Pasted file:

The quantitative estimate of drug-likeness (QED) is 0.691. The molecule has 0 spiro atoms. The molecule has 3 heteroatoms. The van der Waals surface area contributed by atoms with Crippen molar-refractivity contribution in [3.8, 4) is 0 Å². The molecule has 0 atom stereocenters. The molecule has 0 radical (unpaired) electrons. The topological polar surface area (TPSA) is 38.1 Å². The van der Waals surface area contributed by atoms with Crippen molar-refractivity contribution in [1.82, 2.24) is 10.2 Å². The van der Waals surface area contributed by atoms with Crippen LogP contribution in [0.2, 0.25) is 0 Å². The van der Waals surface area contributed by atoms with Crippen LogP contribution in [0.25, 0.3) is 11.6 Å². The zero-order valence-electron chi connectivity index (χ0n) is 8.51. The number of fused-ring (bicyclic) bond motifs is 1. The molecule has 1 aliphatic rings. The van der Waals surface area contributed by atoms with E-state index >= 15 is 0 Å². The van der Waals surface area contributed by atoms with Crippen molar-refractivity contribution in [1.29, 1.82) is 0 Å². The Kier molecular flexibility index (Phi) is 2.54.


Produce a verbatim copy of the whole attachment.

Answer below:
The quantitative estimate of drug-likeness (QED) is 0.691. The molecule has 0 spiro atoms. The molecule has 3 heteroatoms. The van der Waals surface area contributed by atoms with Crippen molar-refractivity contribution in [3.8, 4) is 0 Å². The molecule has 0 atom stereocenters. The molecule has 0 radical (unpaired) electrons. The topological polar surface area (TPSA) is 38.1 Å². The van der Waals surface area contributed by atoms with Crippen molar-refractivity contribution in [1.82, 2.24) is 10.2 Å². The van der Waals surface area contributed by atoms with Crippen LogP contribution in [0.2, 0.25) is 0 Å². The van der Waals surface area contributed by atoms with Crippen LogP contribution in [0.25, 0.3) is 11.6 Å². The zero-order valence-electron chi connectivity index (χ0n) is 8.51. The number of fused-ring (bicyclic) bond motifs is 1. The molecule has 1 aliphatic rings. The van der Waals surface area contributed by atoms with E-state index >= 15 is 0 Å². The van der Waals surface area contributed by atoms with Crippen molar-refractivity contribution in [1.29, 1.82) is 0 Å². The Kier molecular flexibility index (Phi) is 2.54.